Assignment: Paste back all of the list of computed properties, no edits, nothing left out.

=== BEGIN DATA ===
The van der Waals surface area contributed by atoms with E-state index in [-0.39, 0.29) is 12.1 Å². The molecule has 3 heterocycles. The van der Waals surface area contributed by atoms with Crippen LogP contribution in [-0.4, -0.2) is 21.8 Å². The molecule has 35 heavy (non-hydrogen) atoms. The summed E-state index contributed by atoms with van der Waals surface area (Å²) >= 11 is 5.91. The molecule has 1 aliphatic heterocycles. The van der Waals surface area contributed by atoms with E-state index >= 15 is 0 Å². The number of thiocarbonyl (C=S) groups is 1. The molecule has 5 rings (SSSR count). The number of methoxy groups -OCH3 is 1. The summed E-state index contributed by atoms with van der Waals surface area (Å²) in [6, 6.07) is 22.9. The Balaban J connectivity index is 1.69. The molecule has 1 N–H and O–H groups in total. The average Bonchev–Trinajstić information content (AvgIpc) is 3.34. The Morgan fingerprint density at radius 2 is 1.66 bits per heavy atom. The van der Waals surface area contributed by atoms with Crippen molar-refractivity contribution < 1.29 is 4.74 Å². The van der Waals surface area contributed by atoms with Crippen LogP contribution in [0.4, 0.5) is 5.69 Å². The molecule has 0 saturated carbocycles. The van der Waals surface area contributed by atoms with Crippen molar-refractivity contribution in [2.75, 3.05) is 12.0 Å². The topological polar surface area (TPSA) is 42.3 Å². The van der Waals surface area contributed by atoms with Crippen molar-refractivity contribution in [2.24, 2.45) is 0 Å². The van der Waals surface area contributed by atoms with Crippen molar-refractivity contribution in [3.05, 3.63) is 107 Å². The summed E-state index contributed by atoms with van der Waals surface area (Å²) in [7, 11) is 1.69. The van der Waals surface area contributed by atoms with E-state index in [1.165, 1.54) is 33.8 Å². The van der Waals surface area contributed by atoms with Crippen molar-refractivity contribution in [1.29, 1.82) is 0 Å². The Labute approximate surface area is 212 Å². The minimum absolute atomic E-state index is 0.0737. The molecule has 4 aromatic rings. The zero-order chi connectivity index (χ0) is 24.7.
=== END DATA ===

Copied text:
The van der Waals surface area contributed by atoms with E-state index in [-0.39, 0.29) is 12.1 Å². The molecule has 3 heterocycles. The van der Waals surface area contributed by atoms with Crippen LogP contribution in [-0.4, -0.2) is 21.8 Å². The molecule has 35 heavy (non-hydrogen) atoms. The summed E-state index contributed by atoms with van der Waals surface area (Å²) >= 11 is 5.91. The molecule has 1 aliphatic heterocycles. The van der Waals surface area contributed by atoms with E-state index >= 15 is 0 Å². The number of thiocarbonyl (C=S) groups is 1. The molecule has 5 rings (SSSR count). The number of methoxy groups -OCH3 is 1. The summed E-state index contributed by atoms with van der Waals surface area (Å²) in [6, 6.07) is 22.9. The Balaban J connectivity index is 1.69. The molecule has 1 N–H and O–H groups in total. The average Bonchev–Trinajstić information content (AvgIpc) is 3.34. The Morgan fingerprint density at radius 2 is 1.66 bits per heavy atom. The van der Waals surface area contributed by atoms with Crippen molar-refractivity contribution < 1.29 is 4.74 Å². The van der Waals surface area contributed by atoms with Crippen LogP contribution in [0.4, 0.5) is 5.69 Å². The molecule has 0 saturated carbocycles. The van der Waals surface area contributed by atoms with Crippen molar-refractivity contribution in [2.75, 3.05) is 12.0 Å². The topological polar surface area (TPSA) is 42.3 Å². The van der Waals surface area contributed by atoms with Crippen molar-refractivity contribution in [2.24, 2.45) is 0 Å². The van der Waals surface area contributed by atoms with Crippen molar-refractivity contribution in [3.05, 3.63) is 107 Å². The summed E-state index contributed by atoms with van der Waals surface area (Å²) in [7, 11) is 1.69. The van der Waals surface area contributed by atoms with E-state index in [1.165, 1.54) is 33.8 Å². The van der Waals surface area contributed by atoms with Crippen molar-refractivity contribution in [1.29, 1.82) is 0 Å². The Labute approximate surface area is 212 Å². The minimum absolute atomic E-state index is 0.0737. The molecule has 4 aromatic rings. The zero-order chi connectivity index (χ0) is 24.7.